Remember Not To Forget

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Wendy Hodge

By WENDY HODGE

My mother has become a stand-up comedian in her old age. I figure if you’ve lived 90 years you’ve earned the right to crack jokes whenever you feel like it — and she feels like it a lot these days. She laughs at herself and at funny memories from long ago.

Most of her time is spent sleeping, although she will tell you she’s only resting her eyes. She curls up on the couch, sometimes with the television on and sometimes in silence. She eats when she’s hungry, whether it’s mealtime or not. Again, nine decades has bought her the freedom from schedules.

Many times a day, she struggles to her feet and uses her walker to make her way down the hall to where my dad is lying in a hospital bed. He is dying, and it’s a slow and painful business. My dad married my mother when he was 25 years old, and he’s 95 now, which means they’ve been husband and wife for 70 years. Not a minor accomplishment, is it?

My mother is not capable of many of the physical things she’s done for so long. She hasn’t cooked a meal in ages. She no longer does housework. She “rests her eyes” far more often than she ever did before. But her mind is still busy, always thinking and worrying and remembering.

We sat together last night and talked about many things — none of them monumental or life-altering — just stories from my childhood and from her grandchildren’s childhood, stories that we have recounted many times over the years. We weren’t really just talking, though. We were checking our inventory of memories. She was making sure I was still holding them, because very soon I will be the only one left to do so.

We talked about how my son didn’t sleep through the night until he was in middle school, and then from that point on could sleep through an earthquake. We remembered how my daughter used to somehow talk her boy cousins and her brother into dressing up in tutus and pearls to play “ballerina party.” Nobody else on earth could have talked those three boys into doing such a thing.

We remembered how my sister used to hate school when she was a child. She more than hated it — she plotted against ever going back again. I’ve heard over the years the battles that were fought just to get her in the car to drive her to elementary school. The irony is that she loved college. She would have been a lifelong Auburn student had she been allowed to stay forever.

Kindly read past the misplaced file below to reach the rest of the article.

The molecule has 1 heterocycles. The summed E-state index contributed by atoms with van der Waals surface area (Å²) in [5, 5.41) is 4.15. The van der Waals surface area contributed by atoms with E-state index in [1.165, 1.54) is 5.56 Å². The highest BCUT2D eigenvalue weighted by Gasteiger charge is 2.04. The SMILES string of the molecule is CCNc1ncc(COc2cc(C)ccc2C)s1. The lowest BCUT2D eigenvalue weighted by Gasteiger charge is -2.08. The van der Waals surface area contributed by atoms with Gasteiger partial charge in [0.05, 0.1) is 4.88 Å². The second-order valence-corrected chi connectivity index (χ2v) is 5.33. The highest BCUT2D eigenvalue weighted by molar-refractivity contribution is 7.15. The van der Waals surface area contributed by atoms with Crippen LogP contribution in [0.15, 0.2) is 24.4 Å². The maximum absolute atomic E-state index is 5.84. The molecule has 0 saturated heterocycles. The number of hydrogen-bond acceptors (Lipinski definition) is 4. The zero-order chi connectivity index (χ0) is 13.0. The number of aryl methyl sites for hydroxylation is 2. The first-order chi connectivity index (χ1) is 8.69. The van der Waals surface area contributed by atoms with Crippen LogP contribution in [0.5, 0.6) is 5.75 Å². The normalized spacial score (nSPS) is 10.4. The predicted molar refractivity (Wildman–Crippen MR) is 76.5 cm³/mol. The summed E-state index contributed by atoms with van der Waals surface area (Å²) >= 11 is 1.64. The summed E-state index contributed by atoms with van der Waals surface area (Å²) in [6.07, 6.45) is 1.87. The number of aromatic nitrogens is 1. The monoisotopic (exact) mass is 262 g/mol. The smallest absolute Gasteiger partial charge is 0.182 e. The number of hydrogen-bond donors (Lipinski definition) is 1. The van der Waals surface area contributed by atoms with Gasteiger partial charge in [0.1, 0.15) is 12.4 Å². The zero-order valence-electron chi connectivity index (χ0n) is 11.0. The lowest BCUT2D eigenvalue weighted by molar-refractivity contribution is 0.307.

I asked my mother if she remembered the first time I saw the Wizard of Oz. It was a Sunday night. Back in those days, you actually had to wait for a show to come on TV, sometimes for a whole year. NBC had all those special movies — The Sound of Music, The Ten Commandments and Gone With the Wind. The problem was, they were always shown on Sunday night from 6 to 10 p.m. My whole family was at church at 6 every Sunday night. I was an adult before I saw the first hour of any of those movies.

The year I turned ten, I saw on the cover of that weeks’ TV Guide that The Wizard of Oz would be on the following Sunday night. A plan began to grow in my heart — I would be sick that Sunday night and see the entire movie. Surely, if I tried hard enough, I could conjure up a stomach virus or the plague.

Sunday night finally came, and I felt great. No matter what I did, I couldn’t find a sick bone in my body. So I did what I’d never done before — I pretended to be ill. I went all out and gave an award-winning performance. I found myself at home, just me and my mother, when the movie began at 6:00 on the dot. I was so excited.

I wish I could say it was magical and my fondest childhood memory. But, no. My excitement turned to slight dismay as I watched an ugly old lady plot to euthanize an innocent girl’s dog. My dismay turned to sickening dread when the old lady morphed into a green-faced witch with fingers like claws and a laugh like nails on a blackboard. Sickening dread turned into sheer horror when the flying monkeys were set loose into the sky.

What in the name of all that was holy was this nightmare?? “THIS is FUN??,” I wanted to scream.

My mother didn’t say much. She sent me to bed when the movie was over, and I was left to deal with my own nightmare and my guilt.

So when I asked my mother if she remembered that night, she said, “Of course I do.”

“I need to tell you something,” I said.

She turned to me and smiled and said, “No, you don’t. I know everything about that night.”

“You do?” I asked.

She laughed and said, “Yes. I knew what you were up to from the start.”

“Why didn’t you punish me?” I asked.

“You did a good job of punishing yourself, don’t you think? Flying monkeys are scarier than I’ve ever been.” She laughed, and I laughed and we both laughed until we cried.

“Now let me get my bohunkus up off this couch,” she said, rising to her feet. “I’m sorry I said such a bad word. My brother taught me that. He learned it in the service.”

We stood there looking at each other for a minute and then laughed ourselves all the way down the hall to my dad’s bedside.

When I left a while later, my mother squeezed my hand and said, “Remember not to forget. Remember for both of us.”

And I do.

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